The Two Sides of Tottenham

The two sides of Tottenham Hotspur, the new Spurs that is, combined in adversity to produce a hard-earned 3 points. The adventurous passing, utilising pace as well as finesse these days, set up an open, bright game but after Defoe’s sending off, we were forced to show true grit and determination. Put them together and we have a little something going on.

These days we are surrounded by signs of how the team has changed this season. Over the last few years, in these circumstances, going down to 10 men would produce a familiar tale of opportunities created by good football and then dumped in the trash as we meekly collapsed under the slightest hint of pressure. For some reason, journeys to Bolton and Blackburn come to mind. On top against inferior opponents, Palacios flies in unnecessarily and gets sent off, or the entire defence is inexorably sucked to the near post under a cross and the ball is tucked in. Insignificant moments in the last decade but entirely symptomatic of a  lack of resilience that persisted through several managerial changes.

Now we have Luka Modric, moving at ease through a crowded midfield, buzzing, probing,always available, a little nick of the ball here in the tackle. A touch of a pass to keep possession or the vision to not only sumptuously spread the ball 60 yards, not only take the entire Villa team out of the game in an instant, but to place the ball millimetre perfect into Hutton’s stride. That’s not enough. Dig in now, run, short passes, shield it, keep it, knock it off to a colleague and then run to get it again. And again. And again. Never stop. Point to where you want it. Point to tell them where to run, where you are going to put it. Outstanding.

By the end, this man’s hair is matted in cold sweat, socks round the ankles, crippled with cramp, counter to instincts late in the tackle but it’s all for the team. Like Steve Perryman, he works back, shoulders down, hunched in effort to get goalside, short strides because there’s another tackle to be made.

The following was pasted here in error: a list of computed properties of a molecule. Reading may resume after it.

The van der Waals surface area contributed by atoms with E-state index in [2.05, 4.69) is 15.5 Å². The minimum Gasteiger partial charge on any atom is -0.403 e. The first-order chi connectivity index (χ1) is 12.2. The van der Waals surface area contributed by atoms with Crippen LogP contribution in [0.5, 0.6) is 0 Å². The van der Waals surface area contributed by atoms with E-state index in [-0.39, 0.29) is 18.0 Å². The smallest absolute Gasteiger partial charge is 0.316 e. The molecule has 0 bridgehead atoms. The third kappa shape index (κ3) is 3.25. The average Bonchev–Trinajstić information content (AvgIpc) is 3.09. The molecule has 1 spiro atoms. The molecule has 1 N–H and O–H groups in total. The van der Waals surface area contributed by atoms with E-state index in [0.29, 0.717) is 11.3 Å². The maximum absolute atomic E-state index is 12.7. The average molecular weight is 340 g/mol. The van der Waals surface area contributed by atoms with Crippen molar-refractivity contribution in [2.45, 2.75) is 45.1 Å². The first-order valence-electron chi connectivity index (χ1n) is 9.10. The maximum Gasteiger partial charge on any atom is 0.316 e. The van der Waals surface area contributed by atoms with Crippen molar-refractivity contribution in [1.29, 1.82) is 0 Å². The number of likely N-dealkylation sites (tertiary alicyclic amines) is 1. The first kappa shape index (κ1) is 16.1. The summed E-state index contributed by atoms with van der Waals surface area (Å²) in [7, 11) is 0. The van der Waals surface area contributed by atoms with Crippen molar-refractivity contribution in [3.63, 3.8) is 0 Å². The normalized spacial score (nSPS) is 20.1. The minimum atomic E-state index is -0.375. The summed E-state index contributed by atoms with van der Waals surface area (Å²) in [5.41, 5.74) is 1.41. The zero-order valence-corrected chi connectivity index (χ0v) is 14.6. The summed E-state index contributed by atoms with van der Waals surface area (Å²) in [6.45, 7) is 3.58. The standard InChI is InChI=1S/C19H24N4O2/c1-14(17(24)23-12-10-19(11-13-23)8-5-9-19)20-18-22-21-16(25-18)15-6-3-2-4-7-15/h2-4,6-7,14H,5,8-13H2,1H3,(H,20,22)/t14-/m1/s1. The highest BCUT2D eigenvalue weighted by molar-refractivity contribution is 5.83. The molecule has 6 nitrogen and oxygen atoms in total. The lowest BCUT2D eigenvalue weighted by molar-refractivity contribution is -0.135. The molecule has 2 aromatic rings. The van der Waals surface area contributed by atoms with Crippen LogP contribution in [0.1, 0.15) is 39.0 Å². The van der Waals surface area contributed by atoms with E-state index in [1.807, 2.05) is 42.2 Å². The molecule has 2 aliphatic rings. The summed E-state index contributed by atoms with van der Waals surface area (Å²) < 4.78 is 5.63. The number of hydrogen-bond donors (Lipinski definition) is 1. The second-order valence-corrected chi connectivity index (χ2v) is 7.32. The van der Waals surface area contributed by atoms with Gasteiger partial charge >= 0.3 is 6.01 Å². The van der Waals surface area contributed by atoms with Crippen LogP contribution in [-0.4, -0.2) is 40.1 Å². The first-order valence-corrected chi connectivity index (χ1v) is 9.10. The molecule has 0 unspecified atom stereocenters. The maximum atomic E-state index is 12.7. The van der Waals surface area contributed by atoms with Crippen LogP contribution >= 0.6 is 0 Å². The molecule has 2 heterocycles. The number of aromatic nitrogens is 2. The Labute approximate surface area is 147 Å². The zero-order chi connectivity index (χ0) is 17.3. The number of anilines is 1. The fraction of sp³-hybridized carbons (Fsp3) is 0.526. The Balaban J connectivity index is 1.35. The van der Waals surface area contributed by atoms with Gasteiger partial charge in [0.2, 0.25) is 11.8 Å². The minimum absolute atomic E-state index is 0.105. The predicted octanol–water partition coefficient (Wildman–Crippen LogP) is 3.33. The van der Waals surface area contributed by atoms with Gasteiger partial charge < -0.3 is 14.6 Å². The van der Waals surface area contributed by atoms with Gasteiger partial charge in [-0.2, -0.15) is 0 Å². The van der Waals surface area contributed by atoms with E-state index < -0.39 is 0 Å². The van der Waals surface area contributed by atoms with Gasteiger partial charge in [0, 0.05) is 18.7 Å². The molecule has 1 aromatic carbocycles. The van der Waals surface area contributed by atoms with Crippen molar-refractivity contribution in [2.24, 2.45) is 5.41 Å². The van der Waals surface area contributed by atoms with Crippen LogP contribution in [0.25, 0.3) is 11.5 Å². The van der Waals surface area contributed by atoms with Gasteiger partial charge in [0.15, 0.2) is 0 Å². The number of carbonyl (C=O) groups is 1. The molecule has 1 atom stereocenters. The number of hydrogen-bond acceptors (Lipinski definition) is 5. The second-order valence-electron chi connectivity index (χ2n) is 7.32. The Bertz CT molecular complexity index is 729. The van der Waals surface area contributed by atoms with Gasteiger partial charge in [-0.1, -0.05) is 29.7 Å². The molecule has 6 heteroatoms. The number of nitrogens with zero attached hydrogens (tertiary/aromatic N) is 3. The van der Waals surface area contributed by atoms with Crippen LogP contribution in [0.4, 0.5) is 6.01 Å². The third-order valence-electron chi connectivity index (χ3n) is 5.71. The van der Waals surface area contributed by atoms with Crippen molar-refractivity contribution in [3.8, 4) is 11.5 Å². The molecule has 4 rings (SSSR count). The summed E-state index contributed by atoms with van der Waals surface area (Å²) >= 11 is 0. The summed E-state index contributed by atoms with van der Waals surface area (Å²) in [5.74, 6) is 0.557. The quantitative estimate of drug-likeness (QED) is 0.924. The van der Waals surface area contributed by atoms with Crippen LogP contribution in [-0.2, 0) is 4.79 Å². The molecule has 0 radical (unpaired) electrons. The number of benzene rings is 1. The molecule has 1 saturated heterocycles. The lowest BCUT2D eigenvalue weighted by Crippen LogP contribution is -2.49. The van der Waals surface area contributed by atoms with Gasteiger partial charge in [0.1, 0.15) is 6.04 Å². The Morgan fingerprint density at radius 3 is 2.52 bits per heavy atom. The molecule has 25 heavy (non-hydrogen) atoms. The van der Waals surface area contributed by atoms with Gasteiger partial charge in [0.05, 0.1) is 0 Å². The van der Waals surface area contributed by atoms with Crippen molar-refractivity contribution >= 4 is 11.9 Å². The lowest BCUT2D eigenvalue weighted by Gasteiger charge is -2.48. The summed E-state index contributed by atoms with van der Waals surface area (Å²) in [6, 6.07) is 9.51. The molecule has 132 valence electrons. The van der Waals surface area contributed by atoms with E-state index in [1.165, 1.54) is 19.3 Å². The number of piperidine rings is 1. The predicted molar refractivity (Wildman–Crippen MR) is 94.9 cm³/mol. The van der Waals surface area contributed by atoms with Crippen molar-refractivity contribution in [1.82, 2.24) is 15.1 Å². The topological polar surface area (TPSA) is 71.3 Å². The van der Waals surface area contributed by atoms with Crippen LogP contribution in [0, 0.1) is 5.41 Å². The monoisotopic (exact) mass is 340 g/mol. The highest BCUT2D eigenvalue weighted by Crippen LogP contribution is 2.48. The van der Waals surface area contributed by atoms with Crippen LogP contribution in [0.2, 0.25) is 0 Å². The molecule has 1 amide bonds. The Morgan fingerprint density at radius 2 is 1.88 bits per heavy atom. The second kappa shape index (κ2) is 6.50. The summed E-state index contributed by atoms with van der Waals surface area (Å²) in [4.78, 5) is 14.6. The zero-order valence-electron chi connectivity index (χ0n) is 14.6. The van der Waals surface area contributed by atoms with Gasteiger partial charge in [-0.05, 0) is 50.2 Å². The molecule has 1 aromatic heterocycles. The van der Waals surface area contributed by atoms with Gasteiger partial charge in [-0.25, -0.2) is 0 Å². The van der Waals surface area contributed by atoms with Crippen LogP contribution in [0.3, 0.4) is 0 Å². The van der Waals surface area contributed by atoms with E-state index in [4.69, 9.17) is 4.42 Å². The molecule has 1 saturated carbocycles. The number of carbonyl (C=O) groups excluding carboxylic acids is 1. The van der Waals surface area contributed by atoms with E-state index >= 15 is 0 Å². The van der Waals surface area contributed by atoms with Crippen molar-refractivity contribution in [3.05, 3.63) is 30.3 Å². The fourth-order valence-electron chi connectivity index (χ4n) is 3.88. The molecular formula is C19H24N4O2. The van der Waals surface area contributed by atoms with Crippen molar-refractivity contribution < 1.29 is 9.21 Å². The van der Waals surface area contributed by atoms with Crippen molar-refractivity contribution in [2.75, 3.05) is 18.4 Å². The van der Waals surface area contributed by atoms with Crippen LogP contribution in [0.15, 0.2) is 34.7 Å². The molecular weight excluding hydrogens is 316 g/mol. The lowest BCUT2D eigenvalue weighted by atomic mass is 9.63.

With Rafa, it’s all in the same move. A sublime, innocuous touch turns defence into attack. Then hard yards, head down, run 60 yards, edge of the box. then breathe, slow it down, not sweat but brains now, wait, the space will open up, wait a moment then strike, beautiful unerring, far corner.  The crowning moment, a gorgeous goal.

Peter Crouch, on to hold up the ball and receive the mounting pressure but his first steps are back towards his own goal to cover, his first meaningful touch is a fine tackle in midfield and he’s back for more. He never quite manages to find his way forward (did he ever set foot in the Villa Box? I suppose he must have…). Back to mark Collins and he headed everything away.

Kaboul back from injury, shaky and uncertain early on, then a mighty near post defensive header, did well to be there in the first place, did better to head to safety, his skill enabled by the strength in his upper body to hold off the men behind pushing in his back. Dawson alongside him, only his second game back from a serious injury yet there is no loss of pace and none of determination. The crosses came flying in and he headed them away. Kaboul and Dawson, in their own way, outstanding.

Two full backs, committed and neat on the ground. Benny in particular, another decent game, good touches, keeping the ball and one vital far post defensive header. He takes risks occasionally but he knows the significance of holding possession. All this sweat and determination I’m going on about – keep the ball, it’s the best form of defence in the modern game. Finally, Palacios worked productively to protect his back four, although he conceded when in a great position to put Luka in, which led to the cross for Villa’s goal, but for the most part he did his job.